Dual-Line Laser

StoryID
747945
ToolNumber
1
ComponentId
tcm:78-1628268
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Festool KS120EB

Credit: Photo: dotfordot.com

The Festool KS120EB is the only saw in the test that has a double laser line that projects the actual blade-kerf width on the workpiece, so you don't have to remember on which side of the laser the blade cuts. The lasers project dashed lines that are easier on the eyes than solid lines, and there are six adjustment screws to recalibrate the lasers. Two of them adjust the line spacing for using different thickness blades.

Another unique feature to the Festool saw is the angle-bisecting protractor, which stores onboard the saw. The protractor is put against an inside or outside corner to transfer its angle without measuring, and a white line down the middle of the device automatically bisects that angle. So to cut an exact miter for whatever angle that corner might be, all you need to do is line up the saw's laser parallel with the center line of the protractor while it is held against the saw's fence.

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Festool KS120EB's dual-line laser feature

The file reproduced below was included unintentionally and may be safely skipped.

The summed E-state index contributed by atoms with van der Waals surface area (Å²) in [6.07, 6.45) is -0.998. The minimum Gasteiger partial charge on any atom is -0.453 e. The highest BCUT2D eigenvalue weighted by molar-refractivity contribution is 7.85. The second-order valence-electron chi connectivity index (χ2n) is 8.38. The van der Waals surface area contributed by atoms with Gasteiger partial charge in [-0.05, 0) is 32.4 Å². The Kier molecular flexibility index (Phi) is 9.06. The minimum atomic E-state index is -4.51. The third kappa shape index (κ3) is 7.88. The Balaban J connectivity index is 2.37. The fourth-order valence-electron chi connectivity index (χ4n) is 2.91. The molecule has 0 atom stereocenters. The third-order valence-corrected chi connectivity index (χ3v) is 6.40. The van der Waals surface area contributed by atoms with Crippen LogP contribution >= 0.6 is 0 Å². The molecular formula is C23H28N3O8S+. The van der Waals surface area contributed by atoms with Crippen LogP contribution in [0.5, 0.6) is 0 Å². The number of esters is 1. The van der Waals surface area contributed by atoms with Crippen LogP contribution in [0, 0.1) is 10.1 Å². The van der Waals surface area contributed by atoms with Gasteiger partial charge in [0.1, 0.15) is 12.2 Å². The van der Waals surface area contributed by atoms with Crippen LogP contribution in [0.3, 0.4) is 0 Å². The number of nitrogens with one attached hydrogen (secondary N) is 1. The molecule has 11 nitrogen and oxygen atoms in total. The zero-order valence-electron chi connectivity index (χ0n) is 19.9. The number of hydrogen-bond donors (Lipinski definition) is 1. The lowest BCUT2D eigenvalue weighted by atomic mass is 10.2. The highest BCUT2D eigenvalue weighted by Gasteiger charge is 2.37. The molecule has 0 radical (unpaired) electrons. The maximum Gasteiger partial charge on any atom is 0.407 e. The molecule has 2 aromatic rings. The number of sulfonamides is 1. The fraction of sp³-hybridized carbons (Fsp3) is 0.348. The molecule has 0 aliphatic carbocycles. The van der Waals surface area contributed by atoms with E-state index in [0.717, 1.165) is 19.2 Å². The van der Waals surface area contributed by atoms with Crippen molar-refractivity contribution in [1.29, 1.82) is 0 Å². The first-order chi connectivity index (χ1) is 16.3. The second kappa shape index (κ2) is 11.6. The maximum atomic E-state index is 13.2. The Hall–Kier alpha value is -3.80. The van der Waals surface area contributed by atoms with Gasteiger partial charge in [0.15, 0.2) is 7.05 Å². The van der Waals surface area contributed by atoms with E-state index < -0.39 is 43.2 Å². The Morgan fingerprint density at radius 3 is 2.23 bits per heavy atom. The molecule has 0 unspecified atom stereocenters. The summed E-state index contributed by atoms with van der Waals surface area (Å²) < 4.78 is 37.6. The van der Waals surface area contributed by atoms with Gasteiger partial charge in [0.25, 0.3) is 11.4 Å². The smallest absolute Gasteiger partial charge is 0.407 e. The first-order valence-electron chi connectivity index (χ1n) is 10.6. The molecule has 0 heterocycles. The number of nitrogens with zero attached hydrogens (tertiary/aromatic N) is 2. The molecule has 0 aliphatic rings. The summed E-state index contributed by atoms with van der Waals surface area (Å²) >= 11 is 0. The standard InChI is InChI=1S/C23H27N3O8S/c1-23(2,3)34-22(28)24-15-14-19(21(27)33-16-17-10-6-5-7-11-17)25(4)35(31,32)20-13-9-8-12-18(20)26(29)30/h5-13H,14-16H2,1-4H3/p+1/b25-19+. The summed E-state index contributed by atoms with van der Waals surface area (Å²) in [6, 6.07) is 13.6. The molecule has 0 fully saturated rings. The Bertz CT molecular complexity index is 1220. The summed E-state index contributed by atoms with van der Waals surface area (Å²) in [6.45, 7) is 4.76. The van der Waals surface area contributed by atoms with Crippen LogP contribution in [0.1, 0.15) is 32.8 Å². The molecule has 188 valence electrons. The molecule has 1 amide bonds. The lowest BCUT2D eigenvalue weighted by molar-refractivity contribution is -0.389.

Credit: Photo: dotfordot.com

As for lasers, we like using them for quickly lining up our cuts in the shop. Festool, Hitachi, and Makita have built-in, switched versions that feel safer to line up with your mark than arbor-mounted lasers, which must be spinning to light up. As a result, arbor lasers have you moving your board one-handed under the spinning blade while the saw is running. And since they are not centered with the blade, the laser line shifts when the saw head is lowered closer to the wood. Arbor lasers come with the Bosch, Craftsman, and Ridgid saws.

Festool Features

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Festool KS120EB's angle-bisecting protractor

Credit: Photo: dotfordot.com

The Festool saw is a high-quality slider with some unique and effective features. One of the best is its bevel angle adjustment knob that lets you fine-tune the bevel angle from the front of the saw. When the bevel lock atop the saw is unlocked, superb counterbalancing keeps the head from leaning over. This balance lets the fine-tuning knob tilt the entire head with very little force. Another very effective feature is its dust-routing abilities. It is the only tool tested without a dust bag, and instead has a port intended to be connected to a vacuum. But even when just attached to a passive dust diverting hose hung into a garbage can, the Festool stayed cleaner while piling up more dust than any saw with a dust bag.